In July, the Supreme Court accepted Carson v. Makin to resolve whether a state can prohibit students participating in a private-school-choice program from attending schools that provide religious instruction.

The answer is no. Discriminating against schools because they teach religion is just as odious to the Constitution as discriminating against them because they are religious. As Justice Gorsuch observed in his concurring opinion in Espinoza, “it is not as if the First Amendment cares. The Constitution . . . protects not just the right to be a religious person, holding beliefs inwardly and secretly; it also protects the right to act on those beliefs outwardly and publicly.” Moreover, in many if not most cases, the “religious status” / “religious conduct” divide is a distinction without a difference, because for many if not most faith-based institutions, “being religious” means “doing religious things.”

This is particularly the case in the context of K-12 education, where the everyday conduct of faith-based schools makes the purported distinction between religious status and religious conduct both unworkable and discriminatory. For example, an amicus brief filed in Carson v. Makin by Notre Dame’s Religious Liberty Initiative on behalf of Catholic, Islamic, and Orthodox Jewish school organizations makes clear that religious instruction is integral to their educational programs. Consider, for example, the Partnership Schools—which operates nine high-achieving urban Catholic schools in Harlem, the South Bronx, and Cleveland. The Partnership insists that its schools must be “Catholic on the inside,” which is to say, that they must pair “academic excellence” with “joyous, productive, faith-filled school cultures” that “weave together faith, values, and character education with” secular instruction. To ask them to disentangle the secular and religious aspects of their curriculum and student formation would be tantamount to asking them to stop being Catholic schools.

Similarly, schools accredited by the Council of Islamic Schools in North America must demonstrate that they “incorporate Islamic values . . . in all subjects.” This is hardly surprising, since the integration of religious and secular curricular content lies at the core of their identity as Islamic schools. Likewise, though the “dual curriculum” model employed in most Orthodox day schools divides the school day between Judaic and general studies, these schools also aspire to achieve curriculum integration to ensure that students synthesize religious and secular knowledge. This integration of faith and reason is a defining characteristic of schools in many other faith traditions as well. As a result, the “status/conduct” distinction is tantamount to an invitation to states to force on religious schools a choice that the Supreme Court has called unconstitutional: either participate in school-choice programs or continue to be religious schools.

For this reason, the implications of Carson v. Makin extend far beyond Maine. For decades, school choice has been gaining momentum across the United States. Currently, 31 states have at least one publicly funded private-school-choice program, enabling more than 600,000 children to attend a private school. In 2021 alone, 21 states have enacted, expanded, or improved private-school-choice programs, and three states joined the private-school-choice roster (Kentucky, Missouri, and West Virginia). A Supreme Court decision clarifying that the Free Exercise Clause always prohibits the exclusion of religious schools from choice programs would clear away a major impediment to building on this momentum: state constitutional provisions prohibiting the funding of faith-based schools (often called “Blaine Amendments”). These provisions, which have an uncontested and well-documented anti-Catholic pedigree, have not proved as fatal to parental choice as some commentators predicted following Zelman, but they continue to haunt the parental choice movement. If the Court endorsed the status/conduct distinction, it would invite states to justify discriminatory funding policies on Blaine Amendment grounds, depriving many thousands of families of access to the high-quality faith-based schools that have served them well for so long.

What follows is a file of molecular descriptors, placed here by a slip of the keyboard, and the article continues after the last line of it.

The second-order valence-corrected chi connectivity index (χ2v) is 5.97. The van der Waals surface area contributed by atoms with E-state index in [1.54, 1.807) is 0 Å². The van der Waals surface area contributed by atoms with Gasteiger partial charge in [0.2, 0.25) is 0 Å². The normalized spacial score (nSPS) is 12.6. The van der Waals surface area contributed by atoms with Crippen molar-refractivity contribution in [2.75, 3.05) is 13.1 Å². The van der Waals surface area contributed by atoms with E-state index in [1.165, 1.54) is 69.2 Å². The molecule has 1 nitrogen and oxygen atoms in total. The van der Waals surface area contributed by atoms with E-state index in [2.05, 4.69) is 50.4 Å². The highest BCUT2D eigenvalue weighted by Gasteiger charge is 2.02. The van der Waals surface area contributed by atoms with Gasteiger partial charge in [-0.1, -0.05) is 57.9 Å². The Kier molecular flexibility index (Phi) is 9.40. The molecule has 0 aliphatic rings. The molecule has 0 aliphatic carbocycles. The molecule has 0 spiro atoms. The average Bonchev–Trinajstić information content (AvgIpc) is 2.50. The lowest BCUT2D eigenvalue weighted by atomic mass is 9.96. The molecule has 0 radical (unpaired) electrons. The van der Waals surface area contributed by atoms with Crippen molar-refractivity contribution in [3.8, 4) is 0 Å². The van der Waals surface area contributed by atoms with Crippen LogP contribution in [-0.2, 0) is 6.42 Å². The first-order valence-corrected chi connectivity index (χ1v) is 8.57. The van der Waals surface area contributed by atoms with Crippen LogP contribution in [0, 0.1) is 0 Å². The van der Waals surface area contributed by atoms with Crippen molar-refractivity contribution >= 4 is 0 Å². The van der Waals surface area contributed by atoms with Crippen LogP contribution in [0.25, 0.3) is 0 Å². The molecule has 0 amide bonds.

In important ways, Bridget Donahoe’s decision to fight for her religious liberty in Ellsworth, Maine, is connected to the question before the Supreme Court in Carson v. Makin. In the decades following Donahoe’s courageous stand, faith-based schools began to demand public funding on equality grounds, arguing both that public schools were hostile to minority religions and that parents should have the right to select the schools that best serve their children’s academic and moral development. For well over a century, these demands either fell on deaf ears or were actively rebuked by both legislatures and courts. In response, faith-based schools set about the important task of educating millions of American students without any public assistance. The available evidence suggests that they have excelled at this job, providing a lifeline out of poverty for generation after generation of disadvantaged and minority children. Over the past few decades, as the Supreme Court has emphasized that the Constitution demands neutrality to religious institutions rather than hostility, American education policy gradually has begun to embrace parental choice, opening the doors to these schools to families of modest means.

Maine’s exclusion of religious schools from its tuitioning program stands out as a relic of a less welcoming, less just, time for people of faith—an unfortunate example that recalls the struggles of Donahoe and Father Bapst nearly two centuries ago. Carson v. Makin offers the Court the chance both to correct Maine’s error and to reaffirm that the Constitution does not permit discrimination against faith-based schools. Doing so will pave the way for education policies that embrace pluralism and enlist faith-based schools in the important work of educating our children.

Photo by MANDEL NGAN/AFP via Getty Images